Al-Qaeda vows revenge on Saudi Arabia over militants’ executions
Al-Qaeda’s Yemeni branch and its North African affiliate called the mass executions, staged by Saudi Arabia on January 2, “a foolish act” - adding that the kingdom had disregarded previous warnings from the group and vowing to “avenge” the “blood of their brothers,” AFP reports.
Al-Qaeda in the Arabian Peninsula and Al-Qaeda in the Islamic Maghreb called the executions a New Year “gift” to “Crusaders,” apparently referring to Saudi Arabia’s Western allies in a statement posted on social media.
The terrorist group also accused the kingdom of “tyranny” and a “fight against jihad,” adding that Saudis should “fear” the day when the relatives of those executed would “celebrate” vengeance against the country’s rulers.
In an audio statement also posted online, Ibrahim al-Asiri, a Saudi Al-Qaeda chief, claimed the group “will deal with Al-Saud” after the blood of the group’s members was shed.
In December, Al-Qaeda threatened to attack Saudi soldiers if the kingdom executed its members.
Last Tuesday, Islamic State (IS, also known as ISIS/ISIL) also vowed to destroy Saudi Arabian prisons holding extremists, following Riyadh’s execution on January 2. Earlier, IS also claimed responsibility for several terrorist attacks in the kingdom that have killed more than 50 people, including 15 security forces members, since November 2014, Reuters reports.
Of the prisoners executed by Saudi Arabia, 43 out of 47 were convicted Al-Qaeda members. However, the kingdom’s latest mass executions also included the killing of the Saudi Shiite leader Sheikh Nimr al-Nimr, provoking a diplomatic rift with Iran.
Saudi Arabia sponsors extremism – Iranian FM
Iran's Foreign Minister Mohammad Javad Zarif has accused Saudi Arabia of supporting extremists and promoting sectarian hatred instead of contributing to regional stability in an opinion piece published in the New York Times on Sunday.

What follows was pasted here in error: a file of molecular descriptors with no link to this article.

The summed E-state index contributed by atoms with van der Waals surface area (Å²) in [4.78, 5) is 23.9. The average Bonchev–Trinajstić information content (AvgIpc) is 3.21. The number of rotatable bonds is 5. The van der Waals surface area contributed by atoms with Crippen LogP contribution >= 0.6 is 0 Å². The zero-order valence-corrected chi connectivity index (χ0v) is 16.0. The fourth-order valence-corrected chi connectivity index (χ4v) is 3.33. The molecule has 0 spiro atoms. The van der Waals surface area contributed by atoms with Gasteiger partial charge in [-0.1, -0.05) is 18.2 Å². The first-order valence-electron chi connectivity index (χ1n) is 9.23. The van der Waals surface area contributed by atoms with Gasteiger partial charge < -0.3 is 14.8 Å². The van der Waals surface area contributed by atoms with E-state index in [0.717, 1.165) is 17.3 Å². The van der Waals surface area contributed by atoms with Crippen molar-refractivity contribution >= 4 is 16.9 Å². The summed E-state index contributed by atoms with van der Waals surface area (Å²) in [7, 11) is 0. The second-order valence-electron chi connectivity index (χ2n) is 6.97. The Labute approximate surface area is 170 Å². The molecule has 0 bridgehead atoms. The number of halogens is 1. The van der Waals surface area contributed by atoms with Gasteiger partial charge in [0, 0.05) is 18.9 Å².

Zarif claimed that the kingdom is actively trying to “derail” Iran’s nuclear deal with the world powers, and was “driven by fear that its contrived Iranophobia was crumbling.”
“Today, some in Riyadh not only continue to impede normalization but are determined to drag the entire region into confrontation,” he said in the article.
“Saudi Arabia seems to fear that the removal of the smoke screen of the nuclear issue will expose the real global threat: its active sponsorship of violent extremism,” he added.
At the same time, the Iranian foreign minister one again condemned the attacks on the Saudi embassy in Tehran and pledged to prevent “any similar event.” He emphasized that Iran “has no desire to escalate tension in the region” and called on Saudi Arabia to “opt to play a constructive role in promoting regional stability.”
Zarif’s article came a week after Saudi Arabia severed diplomatic relationships with Iran in a row over the Shiite cleric’s execution, which was followed by violent protests and an arson attack on the Saudi embassy in Tehran. Other Arab countries also reduced diplomatic ties with Iran, citing security concerns.
Russia offered “mediator services to restore mutual understanding on all issues” between Riyadh and Tehran. China assigned Vice Foreign Minister Zhang Ming to visit Riyadh and then Tehran to bridge the gap between the two capitals in an attempt to move the situation in the Middle East into “the direction of amelioration.”